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Exposure of a specific pleioform of multifunctional glyceraldehyde 3-phosphate dehydrogenase initiates CD14-dependent clearance of apoptotic cells

Abstract

Rapid clearance of apoptotic cells by phagocytes is crucial for organogenesis, tissue homeostasis, and resolution of inflammation. This process is initiated by surface exposure of various ‘eat me’ ligands. Though phosphatidylserine (PS) is the best recognized general recognition ligand till date, recent studies have shown that PS by itself is not sufficient for clearance of apoptotic cells. In this study, we have identified a specific pleioform of GAPDH (Glyceraldehyde 3-phosphate dehydrogenase) that functions as an ‘eat me’ signal on apoptotic cell surface. This specific form of GAPDH which is exposed on surface of apoptotic cells was found to interact with CD14 present on plasma membrane of phagocytes leading to their engulfment. This is the first study demonstrating the novel interaction between multifunctional GAPDH and the phagocytic receptor CD14 resulting in apoptotic cell clearance (efferocytosis).

Introduction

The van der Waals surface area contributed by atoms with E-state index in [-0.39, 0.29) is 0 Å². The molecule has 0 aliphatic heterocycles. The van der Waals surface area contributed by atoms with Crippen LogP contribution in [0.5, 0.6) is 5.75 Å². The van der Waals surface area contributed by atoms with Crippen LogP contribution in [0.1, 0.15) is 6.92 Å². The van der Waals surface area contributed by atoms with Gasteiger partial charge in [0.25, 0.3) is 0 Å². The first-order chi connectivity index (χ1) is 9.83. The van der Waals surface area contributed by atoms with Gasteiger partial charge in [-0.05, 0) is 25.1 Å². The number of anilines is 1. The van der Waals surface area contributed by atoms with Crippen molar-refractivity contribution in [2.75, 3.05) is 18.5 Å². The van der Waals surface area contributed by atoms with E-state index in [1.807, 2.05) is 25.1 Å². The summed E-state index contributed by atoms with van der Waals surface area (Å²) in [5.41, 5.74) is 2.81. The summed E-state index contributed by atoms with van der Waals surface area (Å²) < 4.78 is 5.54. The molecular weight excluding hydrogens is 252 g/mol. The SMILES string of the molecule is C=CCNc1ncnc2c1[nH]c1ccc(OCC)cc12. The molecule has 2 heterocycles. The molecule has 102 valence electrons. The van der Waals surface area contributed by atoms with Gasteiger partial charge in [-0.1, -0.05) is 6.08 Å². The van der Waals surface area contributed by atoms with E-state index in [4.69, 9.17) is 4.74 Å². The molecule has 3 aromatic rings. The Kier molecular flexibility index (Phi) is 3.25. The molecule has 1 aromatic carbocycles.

Apoptotic cell removal is crucial for maintaining homeostasis in living organisms. On an average, the human body turns over 2–3 × 109 cells each day. This turnover is vital not only in embryonic and postnatal development but also for routine tissue homeostasis. The process of apoptotic cell clearance by professional (macrophages and dendritic cells) and non-professional phagocytes (fibroblast, epithelial, endothelial cells) is termed as efferocytosis. Failure to remove apoptotic cells leads to secondary necrosis. It is vital that this process of cellular elimination remains immunologically quiescent and not involve any inflammatory response as this would generate an immune response against self antigens leading to inflammatory and autoimmune diseases [1,2,3,4]. Efferocytosis is a coordinated orchestration of multiple sequential events involving recognition, binding, ingestion, and digestion of apoptotic cells by phagocytes. This involves diverse interrelated signals. First, dying cells release ‘find me’ signals (such as UTP, sphingosine-1-phosphate, ATP, thrombospondin-1, CX3CL1, and lysophosphatidylcholine) to attract or to activate phagocytes to the site of cell death [5, 6]. Subsequently, apoptotic cells expose ‘eat me’ signals on their surface. The recruited macrophages then utilize specific receptors which can recognize a dying cell among a population of viable cells. One of the crucial ‘eat me’ markers identified is phosphatidylserine [7]. Some others which have been identified include ICAM-3, calreticulin, annexin 1, and complement C1q [8,9,10]. The counterparts for these markers on phagocytes are known as phagocytic receptors and include T-cell immunoglobulin, mucin-domain-containing molecule (Tim-4), stabilin-2, and brain-specific angiogenesis inhibitor 1(BAI1) all of which have been reported to directly bind PS. CD14 is another well-recognized phagocytic receptor but its exact ligand has so far remained unknown [11]. Though phosphatidylserine exposure is known to be necessary for efferocytosis there is considerable ambiguity if, only phosphatidylserine exposure by itself is adequate to trigger engulfment of apoptotic cells. There exists considerable evidence that viable cells can also expose phosphatidylserine on their outer leaflet to the same extent as apoptotic cells but are not ingested by macrophages [12]. Consequently, there should be some additional factors involved in the efficient clearance of apoptotic cells that supplement PS exposure. Previously, the existence of certain other evolutionarily conserved protein determinants that are presented on the surface of dying cells has been reported. These have been termed as ‘SUPER’ (surface exposed during apoptotic cell death, ubiquitously expressed, protease sensitive, evolutionarily conserved, and resident normally on viable cells). Among these, certain glycolytic enzymes are believed to represent conserved biomarkers of apoptosis though their exact physiological role in the process of cell clearance has remained unclear [13]. GAPDH is a key enzyme involved in glycolysis and it is ubiquitously present in nature in all species ranging from bacteria to humans and is found predominantly in the cytosol. Several studies have revealed that GAPDH exhibits diverse multiple functions including a role in cancer and neuronal degenerative diseases [14, 15]. Switching between specific post translationally modified forms (plieoforms) has been reported to be one of the mechanisms by which GAPDH is able to switch between its myriad functions [16, 17]. Earlier our laboratory has demonstrated that mammalian cells express GAPDH on their surface, where it can act as a receptor for the iron carrier proteins transferrin and lactoferrin [18, 19]. In the current study, while testing the hypothesis regarding the role of GAPDH in apoptotic cell clearance via efferocytosis, we demonstrate that a pleioform of GAPDH enacts the role of an ‘eat me’ signal on apoptotic cells, resulting in their internalization by phagocytes. GAPDH functions as a ligand on apoptotic cells and interacts with phagocytic receptor CD14 on macrophages enabling their clearance. Our investigations establish a novel moonlighting role of GAPDH in efferocytosis.